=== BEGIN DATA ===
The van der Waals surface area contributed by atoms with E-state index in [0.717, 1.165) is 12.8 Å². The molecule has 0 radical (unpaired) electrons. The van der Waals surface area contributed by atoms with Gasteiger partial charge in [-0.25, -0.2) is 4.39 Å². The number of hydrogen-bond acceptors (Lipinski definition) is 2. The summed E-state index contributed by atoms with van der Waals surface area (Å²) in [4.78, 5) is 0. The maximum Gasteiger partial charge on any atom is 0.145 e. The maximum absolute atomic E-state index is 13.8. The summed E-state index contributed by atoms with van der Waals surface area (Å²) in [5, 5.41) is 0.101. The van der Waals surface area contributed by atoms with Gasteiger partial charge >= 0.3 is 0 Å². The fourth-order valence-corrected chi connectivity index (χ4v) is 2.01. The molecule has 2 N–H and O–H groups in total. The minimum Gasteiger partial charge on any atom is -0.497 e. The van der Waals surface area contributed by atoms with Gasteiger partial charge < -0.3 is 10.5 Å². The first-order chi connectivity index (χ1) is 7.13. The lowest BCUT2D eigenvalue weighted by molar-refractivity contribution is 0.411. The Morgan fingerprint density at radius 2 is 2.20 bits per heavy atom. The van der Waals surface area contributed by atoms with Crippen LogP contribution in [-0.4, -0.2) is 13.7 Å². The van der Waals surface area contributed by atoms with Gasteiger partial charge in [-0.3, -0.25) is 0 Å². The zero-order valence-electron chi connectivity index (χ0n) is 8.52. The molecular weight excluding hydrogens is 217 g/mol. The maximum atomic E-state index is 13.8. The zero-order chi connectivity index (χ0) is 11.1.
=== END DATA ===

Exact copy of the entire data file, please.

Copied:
The van der Waals surface area contributed by atoms with E-state index in [0.717, 1.165) is 12.8 Å². The molecule has 0 radical (unpaired) electrons. The van der Waals surface area contributed by atoms with Gasteiger partial charge in [-0.25, -0.2) is 4.39 Å². The number of hydrogen-bond acceptors (Lipinski definition) is 2. The summed E-state index contributed by atoms with van der Waals surface area (Å²) in [4.78, 5) is 0. The maximum Gasteiger partial charge on any atom is 0.145 e. The maximum absolute atomic E-state index is 13.8. The summed E-state index contributed by atoms with van der Waals surface area (Å²) in [5, 5.41) is 0.101. The van der Waals surface area contributed by atoms with Gasteiger partial charge >= 0.3 is 0 Å². The fourth-order valence-corrected chi connectivity index (χ4v) is 2.01. The molecule has 2 N–H and O–H groups in total. The minimum Gasteiger partial charge on any atom is -0.497 e. The van der Waals surface area contributed by atoms with Gasteiger partial charge < -0.3 is 10.5 Å². The first-order chi connectivity index (χ1) is 7.13. The lowest BCUT2D eigenvalue weighted by molar-refractivity contribution is 0.411. The Morgan fingerprint density at radius 2 is 2.20 bits per heavy atom. The van der Waals surface area contributed by atoms with Crippen LogP contribution in [-0.4, -0.2) is 13.7 Å². The van der Waals surface area contributed by atoms with Gasteiger partial charge in [-0.3, -0.25) is 0 Å². The zero-order valence-electron chi connectivity index (χ0n) is 8.52. The molecular weight excluding hydrogens is 217 g/mol. The maximum atomic E-state index is 13.8. The zero-order chi connectivity index (χ0) is 11.1.